Objectives: To evaluate blood and genital secretions from HIV-infected men for HIV-1 resistant to antiretroviral agents.
Design: A longitudinal study of 11 men with HIV infection and persistent detectable HIV RNA levels in blood and semen on antiretroviral therapy.
Methods: HIV-1 from the blood and seminal plasma, obtained before the initiation of a new therapeutic regimen and on therapy, were evaluated by population-based sequencing of reverse transcriptase (RT) and protease RNA for the development of resistance to antiretroviral therapy. The genetic relatedness of sequences over time was compared.
Results: RT genotypic resistance markers were present in seminal plasma at baseline in three out of six individuals with previous RT inhibitor experience. Eight out of 10 men, from whom the viral sequence was available on new therapy, demonstrated the evolution of new resistance mutations in the blood or seminal plasma, or both. The evolution of resistance mutations in blood and semen were frequently discordant, although over time similar patterns were seen. In two individuals, protease inhibitor resistance mutations evolved in the blood but not in the major variant in seminal plasma. Comparisons of the viral sequences between blood and seminal plasma from six men revealed two patterns. Three men showed a clustering of sequences from blood and semen. Three had sequences that appeared to evolve separately in the two compartments.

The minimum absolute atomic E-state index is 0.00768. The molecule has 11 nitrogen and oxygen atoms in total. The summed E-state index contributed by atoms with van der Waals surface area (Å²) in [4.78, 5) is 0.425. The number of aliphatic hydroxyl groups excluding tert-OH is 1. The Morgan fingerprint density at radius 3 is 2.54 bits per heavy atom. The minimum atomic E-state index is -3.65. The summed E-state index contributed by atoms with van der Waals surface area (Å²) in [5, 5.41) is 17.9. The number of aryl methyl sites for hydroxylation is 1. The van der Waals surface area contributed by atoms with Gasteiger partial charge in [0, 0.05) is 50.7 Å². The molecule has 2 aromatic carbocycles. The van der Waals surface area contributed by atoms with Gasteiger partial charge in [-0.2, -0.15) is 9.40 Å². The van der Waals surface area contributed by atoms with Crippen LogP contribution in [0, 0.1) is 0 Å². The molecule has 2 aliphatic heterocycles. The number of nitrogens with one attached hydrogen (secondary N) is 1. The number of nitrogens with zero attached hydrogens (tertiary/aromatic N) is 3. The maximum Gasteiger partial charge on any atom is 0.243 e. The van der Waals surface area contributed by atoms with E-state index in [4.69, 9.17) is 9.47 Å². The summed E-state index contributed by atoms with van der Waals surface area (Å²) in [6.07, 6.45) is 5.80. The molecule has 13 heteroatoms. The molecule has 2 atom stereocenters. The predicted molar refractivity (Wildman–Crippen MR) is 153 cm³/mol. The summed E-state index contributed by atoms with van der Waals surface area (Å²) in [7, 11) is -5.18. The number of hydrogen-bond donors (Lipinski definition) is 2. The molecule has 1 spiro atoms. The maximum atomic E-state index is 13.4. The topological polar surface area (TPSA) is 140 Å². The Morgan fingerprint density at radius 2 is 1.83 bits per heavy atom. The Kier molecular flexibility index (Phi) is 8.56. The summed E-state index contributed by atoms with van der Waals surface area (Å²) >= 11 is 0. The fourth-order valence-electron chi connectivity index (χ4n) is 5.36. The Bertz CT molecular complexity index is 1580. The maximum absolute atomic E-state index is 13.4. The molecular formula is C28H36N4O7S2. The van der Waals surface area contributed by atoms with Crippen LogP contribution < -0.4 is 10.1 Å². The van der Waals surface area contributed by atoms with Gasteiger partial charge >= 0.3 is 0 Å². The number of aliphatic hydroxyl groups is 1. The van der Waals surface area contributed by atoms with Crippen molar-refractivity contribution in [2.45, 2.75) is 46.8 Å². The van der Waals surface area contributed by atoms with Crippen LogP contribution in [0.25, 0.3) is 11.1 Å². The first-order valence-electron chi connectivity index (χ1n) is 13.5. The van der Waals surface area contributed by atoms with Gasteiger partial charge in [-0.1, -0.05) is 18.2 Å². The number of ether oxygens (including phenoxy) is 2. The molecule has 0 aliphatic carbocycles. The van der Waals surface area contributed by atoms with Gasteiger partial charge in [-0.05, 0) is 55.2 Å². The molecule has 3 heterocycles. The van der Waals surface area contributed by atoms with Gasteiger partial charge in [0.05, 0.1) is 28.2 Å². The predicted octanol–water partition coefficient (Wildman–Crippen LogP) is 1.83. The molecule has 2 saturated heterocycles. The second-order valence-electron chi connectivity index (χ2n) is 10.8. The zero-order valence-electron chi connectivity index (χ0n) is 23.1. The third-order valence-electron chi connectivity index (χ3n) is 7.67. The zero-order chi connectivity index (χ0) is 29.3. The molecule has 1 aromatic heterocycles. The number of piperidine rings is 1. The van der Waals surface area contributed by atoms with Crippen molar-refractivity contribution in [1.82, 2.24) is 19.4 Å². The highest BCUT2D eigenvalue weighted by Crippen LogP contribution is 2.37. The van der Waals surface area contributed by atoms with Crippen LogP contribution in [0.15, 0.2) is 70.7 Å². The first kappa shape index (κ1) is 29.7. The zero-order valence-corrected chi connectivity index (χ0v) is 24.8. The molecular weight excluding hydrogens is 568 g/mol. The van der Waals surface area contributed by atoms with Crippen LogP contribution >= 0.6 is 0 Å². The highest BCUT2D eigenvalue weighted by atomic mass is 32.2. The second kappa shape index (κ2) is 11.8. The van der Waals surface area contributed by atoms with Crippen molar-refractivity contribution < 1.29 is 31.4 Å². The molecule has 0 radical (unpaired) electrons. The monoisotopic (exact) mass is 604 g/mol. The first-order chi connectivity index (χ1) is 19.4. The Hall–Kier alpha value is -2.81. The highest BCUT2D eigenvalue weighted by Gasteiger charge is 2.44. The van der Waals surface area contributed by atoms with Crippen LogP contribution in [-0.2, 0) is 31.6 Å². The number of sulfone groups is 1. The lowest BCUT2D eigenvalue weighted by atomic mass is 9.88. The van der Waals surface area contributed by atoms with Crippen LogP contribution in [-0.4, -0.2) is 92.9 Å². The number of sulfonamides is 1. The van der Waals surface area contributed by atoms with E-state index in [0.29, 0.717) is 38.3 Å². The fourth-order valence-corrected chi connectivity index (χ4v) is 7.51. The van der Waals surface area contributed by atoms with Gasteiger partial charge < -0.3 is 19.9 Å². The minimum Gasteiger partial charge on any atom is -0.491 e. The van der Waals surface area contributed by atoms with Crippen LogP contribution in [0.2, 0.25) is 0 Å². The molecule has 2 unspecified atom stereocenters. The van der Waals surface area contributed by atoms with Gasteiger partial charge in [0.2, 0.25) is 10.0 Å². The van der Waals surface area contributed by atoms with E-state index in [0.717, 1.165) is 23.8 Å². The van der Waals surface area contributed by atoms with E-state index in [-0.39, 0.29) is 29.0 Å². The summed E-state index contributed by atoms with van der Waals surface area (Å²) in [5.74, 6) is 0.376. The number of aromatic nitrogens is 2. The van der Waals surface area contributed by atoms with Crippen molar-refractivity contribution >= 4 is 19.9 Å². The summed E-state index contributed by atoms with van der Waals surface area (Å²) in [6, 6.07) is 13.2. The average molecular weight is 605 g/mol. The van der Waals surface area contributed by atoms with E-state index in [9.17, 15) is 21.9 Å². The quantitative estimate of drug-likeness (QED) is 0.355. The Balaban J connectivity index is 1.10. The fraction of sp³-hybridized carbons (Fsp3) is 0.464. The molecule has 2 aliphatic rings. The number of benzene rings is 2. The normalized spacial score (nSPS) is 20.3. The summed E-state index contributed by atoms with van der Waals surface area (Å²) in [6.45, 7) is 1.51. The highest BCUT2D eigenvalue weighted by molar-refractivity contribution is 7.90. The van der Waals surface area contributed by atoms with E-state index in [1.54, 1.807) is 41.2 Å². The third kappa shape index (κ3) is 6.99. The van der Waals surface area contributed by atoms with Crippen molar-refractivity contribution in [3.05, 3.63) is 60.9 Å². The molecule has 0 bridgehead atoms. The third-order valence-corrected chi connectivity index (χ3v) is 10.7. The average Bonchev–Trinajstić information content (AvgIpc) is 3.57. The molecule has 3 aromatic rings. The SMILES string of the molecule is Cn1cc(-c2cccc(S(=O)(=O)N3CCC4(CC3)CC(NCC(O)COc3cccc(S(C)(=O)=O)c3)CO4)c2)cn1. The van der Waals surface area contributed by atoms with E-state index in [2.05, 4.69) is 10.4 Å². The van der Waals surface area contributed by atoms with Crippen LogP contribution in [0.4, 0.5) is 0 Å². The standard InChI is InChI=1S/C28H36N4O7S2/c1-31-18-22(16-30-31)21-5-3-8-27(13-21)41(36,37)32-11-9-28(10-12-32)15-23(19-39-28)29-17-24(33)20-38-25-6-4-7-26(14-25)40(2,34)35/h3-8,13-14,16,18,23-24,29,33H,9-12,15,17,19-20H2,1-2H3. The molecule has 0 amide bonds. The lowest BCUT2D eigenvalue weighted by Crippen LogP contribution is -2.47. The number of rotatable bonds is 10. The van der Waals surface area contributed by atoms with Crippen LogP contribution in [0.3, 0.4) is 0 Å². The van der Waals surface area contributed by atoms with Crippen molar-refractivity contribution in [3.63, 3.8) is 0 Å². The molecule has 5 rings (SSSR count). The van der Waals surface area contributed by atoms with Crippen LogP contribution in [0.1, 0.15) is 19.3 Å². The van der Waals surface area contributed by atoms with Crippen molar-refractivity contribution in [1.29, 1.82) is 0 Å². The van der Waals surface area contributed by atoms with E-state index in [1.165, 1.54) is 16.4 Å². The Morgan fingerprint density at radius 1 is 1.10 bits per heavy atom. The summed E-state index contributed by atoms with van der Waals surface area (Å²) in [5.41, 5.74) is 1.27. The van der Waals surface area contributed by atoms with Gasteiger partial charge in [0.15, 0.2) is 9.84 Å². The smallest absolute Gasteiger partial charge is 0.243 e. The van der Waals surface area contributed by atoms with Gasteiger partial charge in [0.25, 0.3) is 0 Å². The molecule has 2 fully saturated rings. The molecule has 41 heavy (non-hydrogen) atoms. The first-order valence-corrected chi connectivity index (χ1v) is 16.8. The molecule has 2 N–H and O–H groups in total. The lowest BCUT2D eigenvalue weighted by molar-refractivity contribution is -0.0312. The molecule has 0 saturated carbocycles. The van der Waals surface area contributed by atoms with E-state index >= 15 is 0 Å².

Conclusions: HIV-1 variants with genotypic resistance markers are present in the male genital tract and evolve over time on incompletely suppressive antiretroviral therapy. The absence of genotypic changes consistent with protease inhibitor resistance in the semen, despite their presence in blood plasma, suggests the possibility of limited penetration of these agents into the male genital tract. Sexual transmission of resistant variants may have a negative impact on treatment outcome in newly infected individuals and on the spread of the diseases within a population. Therapeutic strategies that fully suppress HIV-1 in the genital tract should be a public health priority.